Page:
Bromden wasn't always mute. In Part 3, Chapter 1, he says, "It wasn't me that started acting deaf; it was people that first started acting like I was too dumb to hear or see or say anything at all." This phenomenon didn't start at the hospital; Bromden experienced the same treatment while in the army and even in grade school. Bromden's ethnicity plays a large part in his feelings of invisibility. The first time he noticed it was when three government officials came to his village to speak with his father about selling the tribe's land. Ten-year-old Bromden was the only person home, and the three white adults talked about him as if he didn't speak English. When he finally did say something, they acted as if they hadn't heard him at all. This experience wasn't unique to Bromden; the U.S. government ignored the rights and requests of Native Americans for centuries. For the first time, Bromden realizes that his words will have no impact, simply because of the way he looks and where he lives. This feeling of not belonging in "white America" increases as he grows older, and he talks less and less. By the time he gets to the hospital, he is completely mute, and most people don't even noticed him anymore. He's just part of the scenery.
How does Bromden's relationship with machinery influence his views about the hospital in One Flew Over the Cuckoo's Nest?
Prior to his life in the hospital, Bromden studied and worked with machinery. He studied electronics in college and served as an electrician's assistant in the army. The machines he worked with in his previous life help him understand what he's going through as a patient in Nurse Ratched's ward. To Bromden, machines and the equations, drawings, and schematics used in their creation are "hard, sure, safe things," nothing like the hospital or the outside world. The machines in his mind, including the great Combine, help him explain the unexplainable, help him feel some measure of safety, and allow him to understand what is happening to himself and those around him.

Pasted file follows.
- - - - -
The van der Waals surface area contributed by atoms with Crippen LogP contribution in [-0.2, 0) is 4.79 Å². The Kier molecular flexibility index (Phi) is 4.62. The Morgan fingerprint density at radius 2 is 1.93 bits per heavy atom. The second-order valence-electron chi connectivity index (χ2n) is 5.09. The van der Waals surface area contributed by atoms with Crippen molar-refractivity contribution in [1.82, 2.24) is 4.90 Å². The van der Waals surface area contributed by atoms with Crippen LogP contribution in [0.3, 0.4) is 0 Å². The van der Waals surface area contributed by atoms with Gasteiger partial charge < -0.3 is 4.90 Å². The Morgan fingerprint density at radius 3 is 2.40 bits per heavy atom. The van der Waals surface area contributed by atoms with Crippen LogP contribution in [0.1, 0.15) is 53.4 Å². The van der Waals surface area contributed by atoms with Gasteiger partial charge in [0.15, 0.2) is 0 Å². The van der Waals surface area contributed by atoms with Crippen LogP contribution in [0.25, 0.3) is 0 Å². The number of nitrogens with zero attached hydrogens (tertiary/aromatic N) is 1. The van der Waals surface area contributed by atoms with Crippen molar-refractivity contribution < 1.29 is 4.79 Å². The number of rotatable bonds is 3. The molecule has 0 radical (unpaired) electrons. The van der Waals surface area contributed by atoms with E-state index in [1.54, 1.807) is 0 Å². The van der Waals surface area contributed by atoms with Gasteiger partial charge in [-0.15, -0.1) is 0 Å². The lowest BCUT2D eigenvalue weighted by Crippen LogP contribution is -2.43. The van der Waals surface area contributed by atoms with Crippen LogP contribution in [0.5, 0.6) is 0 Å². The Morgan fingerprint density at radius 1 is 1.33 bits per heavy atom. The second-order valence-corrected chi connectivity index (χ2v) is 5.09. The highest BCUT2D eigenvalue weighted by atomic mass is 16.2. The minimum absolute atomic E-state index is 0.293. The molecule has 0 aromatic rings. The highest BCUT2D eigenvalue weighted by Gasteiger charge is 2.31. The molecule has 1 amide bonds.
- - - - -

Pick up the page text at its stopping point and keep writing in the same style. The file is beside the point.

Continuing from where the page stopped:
How do McMurphy's and Nurse Ratched's methods for getting what they want compare and contrast in One Flew Over the Cuckoo's Nest?
McMurphy and Nurse Ratched have similar methods for getting what they want. Both are manipulators who put pressure on others to obtain their desired outcomes. Nurse Ratched manipulates people by tearing them down, using shame and emasculation to make them feel so small and inferior that they don't have the strength to fight back. McMurphy, however, builds up those he wants to manipulate. He flat-out tells the other patients that the secret to a good con is to find out what the target wants and then make that person believe he or she is getting it. He knows that everyone in the ward, including Dr. Spivey, wants to feel better about themselves. That's why he jokes with Billy Bibbit about nights on the town with easy women and why he works so hard to get Bromden to think he's big again. Their resulting admiration allows him to do pretty much anything he wants with their full support.